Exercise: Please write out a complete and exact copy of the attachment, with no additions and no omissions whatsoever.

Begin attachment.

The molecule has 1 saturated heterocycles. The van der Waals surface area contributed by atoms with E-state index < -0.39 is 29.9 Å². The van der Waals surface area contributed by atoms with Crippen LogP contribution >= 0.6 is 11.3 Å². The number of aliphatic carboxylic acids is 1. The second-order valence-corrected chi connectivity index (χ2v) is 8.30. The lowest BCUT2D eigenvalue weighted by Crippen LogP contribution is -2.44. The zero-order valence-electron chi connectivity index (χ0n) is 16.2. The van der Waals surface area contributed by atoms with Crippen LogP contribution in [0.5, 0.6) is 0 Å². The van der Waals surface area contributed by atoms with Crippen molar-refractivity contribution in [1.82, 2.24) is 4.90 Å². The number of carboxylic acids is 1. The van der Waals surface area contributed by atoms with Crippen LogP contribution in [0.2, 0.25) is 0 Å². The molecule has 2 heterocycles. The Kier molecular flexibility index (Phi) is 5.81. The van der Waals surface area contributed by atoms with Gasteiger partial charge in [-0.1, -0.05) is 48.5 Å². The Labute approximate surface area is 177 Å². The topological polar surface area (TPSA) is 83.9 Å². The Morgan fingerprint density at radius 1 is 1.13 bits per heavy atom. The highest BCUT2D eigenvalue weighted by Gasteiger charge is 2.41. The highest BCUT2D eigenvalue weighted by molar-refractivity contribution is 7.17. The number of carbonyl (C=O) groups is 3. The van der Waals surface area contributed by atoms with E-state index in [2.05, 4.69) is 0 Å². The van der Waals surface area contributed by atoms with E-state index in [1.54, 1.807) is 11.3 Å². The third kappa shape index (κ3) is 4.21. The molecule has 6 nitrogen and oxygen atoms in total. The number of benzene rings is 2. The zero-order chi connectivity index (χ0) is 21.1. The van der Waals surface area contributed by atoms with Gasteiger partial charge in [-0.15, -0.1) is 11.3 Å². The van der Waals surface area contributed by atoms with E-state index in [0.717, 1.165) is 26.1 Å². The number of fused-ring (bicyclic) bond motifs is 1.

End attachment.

The molecule has 1 saturated heterocycles. The van der Waals surface area contributed by atoms with E-state index < -0.39 is 29.9 Å². The van der Waals surface area contributed by atoms with Crippen LogP contribution >= 0.6 is 11.3 Å². The number of aliphatic carboxylic acids is 1. The second-order valence-corrected chi connectivity index (χ2v) is 8.30. The lowest BCUT2D eigenvalue weighted by Crippen LogP contribution is -2.44. The zero-order valence-electron chi connectivity index (χ0n) is 16.2. The van der Waals surface area contributed by atoms with Crippen LogP contribution in [0.5, 0.6) is 0 Å². The van der Waals surface area contributed by atoms with Crippen molar-refractivity contribution in [1.82, 2.24) is 4.90 Å². The number of carboxylic acids is 1. The van der Waals surface area contributed by atoms with Crippen LogP contribution in [0.2, 0.25) is 0 Å². The molecule has 2 heterocycles. The Kier molecular flexibility index (Phi) is 5.81. The van der Waals surface area contributed by atoms with Gasteiger partial charge in [-0.1, -0.05) is 48.5 Å². The Labute approximate surface area is 177 Å². The topological polar surface area (TPSA) is 83.9 Å². The Morgan fingerprint density at radius 1 is 1.13 bits per heavy atom. The highest BCUT2D eigenvalue weighted by Gasteiger charge is 2.41. The highest BCUT2D eigenvalue weighted by molar-refractivity contribution is 7.17. The number of carbonyl (C=O) groups is 3. The van der Waals surface area contributed by atoms with E-state index in [2.05, 4.69) is 0 Å². The van der Waals surface area contributed by atoms with E-state index in [1.54, 1.807) is 11.3 Å². The third kappa shape index (κ3) is 4.21. The molecule has 6 nitrogen and oxygen atoms in total. The number of benzene rings is 2. The zero-order chi connectivity index (χ0) is 21.1. The van der Waals surface area contributed by atoms with Gasteiger partial charge in [-0.15, -0.1) is 11.3 Å². The van der Waals surface area contributed by atoms with E-state index in [0.717, 1.165) is 26.1 Å². The number of fused-ring (bicyclic) bond motifs is 1.